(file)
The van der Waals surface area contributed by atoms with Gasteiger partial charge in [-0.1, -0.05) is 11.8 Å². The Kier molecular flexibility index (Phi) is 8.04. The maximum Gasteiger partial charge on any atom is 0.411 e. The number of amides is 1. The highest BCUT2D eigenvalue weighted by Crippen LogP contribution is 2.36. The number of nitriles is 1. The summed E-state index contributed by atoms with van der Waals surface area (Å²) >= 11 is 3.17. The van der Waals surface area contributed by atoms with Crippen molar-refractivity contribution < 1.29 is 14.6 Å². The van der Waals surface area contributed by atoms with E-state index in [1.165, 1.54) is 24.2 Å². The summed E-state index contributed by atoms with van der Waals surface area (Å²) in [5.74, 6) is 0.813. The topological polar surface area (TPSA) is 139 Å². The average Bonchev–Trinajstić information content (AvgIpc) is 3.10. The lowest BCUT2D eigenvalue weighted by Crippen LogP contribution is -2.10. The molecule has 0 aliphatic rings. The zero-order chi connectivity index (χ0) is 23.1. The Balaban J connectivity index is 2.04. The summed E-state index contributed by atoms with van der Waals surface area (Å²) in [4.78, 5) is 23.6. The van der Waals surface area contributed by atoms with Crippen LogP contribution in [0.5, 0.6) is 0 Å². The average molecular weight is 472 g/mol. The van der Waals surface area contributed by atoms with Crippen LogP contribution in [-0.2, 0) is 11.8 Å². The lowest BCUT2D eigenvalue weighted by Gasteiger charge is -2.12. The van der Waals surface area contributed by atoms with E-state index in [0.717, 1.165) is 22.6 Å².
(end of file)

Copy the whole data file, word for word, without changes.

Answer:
The van der Waals surface area contributed by atoms with Gasteiger partial charge in [-0.1, -0.05) is 11.8 Å². The Kier molecular flexibility index (Phi) is 8.04. The maximum Gasteiger partial charge on any atom is 0.411 e. The number of amides is 1. The highest BCUT2D eigenvalue weighted by Crippen LogP contribution is 2.36. The number of nitriles is 1. The summed E-state index contributed by atoms with van der Waals surface area (Å²) >= 11 is 3.17. The van der Waals surface area contributed by atoms with Crippen molar-refractivity contribution < 1.29 is 14.6 Å². The van der Waals surface area contributed by atoms with E-state index in [1.165, 1.54) is 24.2 Å². The summed E-state index contributed by atoms with van der Waals surface area (Å²) in [5.74, 6) is 0.813. The topological polar surface area (TPSA) is 139 Å². The average Bonchev–Trinajstić information content (AvgIpc) is 3.10. The lowest BCUT2D eigenvalue weighted by Crippen LogP contribution is -2.10. The molecule has 0 aliphatic rings. The zero-order chi connectivity index (χ0) is 23.1. The Balaban J connectivity index is 2.04. The summed E-state index contributed by atoms with van der Waals surface area (Å²) in [4.78, 5) is 23.6. The van der Waals surface area contributed by atoms with Crippen LogP contribution in [0.5, 0.6) is 0 Å². The average molecular weight is 472 g/mol. The van der Waals surface area contributed by atoms with Crippen LogP contribution in [-0.2, 0) is 11.8 Å². The lowest BCUT2D eigenvalue weighted by Gasteiger charge is -2.12. The van der Waals surface area contributed by atoms with E-state index in [0.717, 1.165) is 22.6 Å².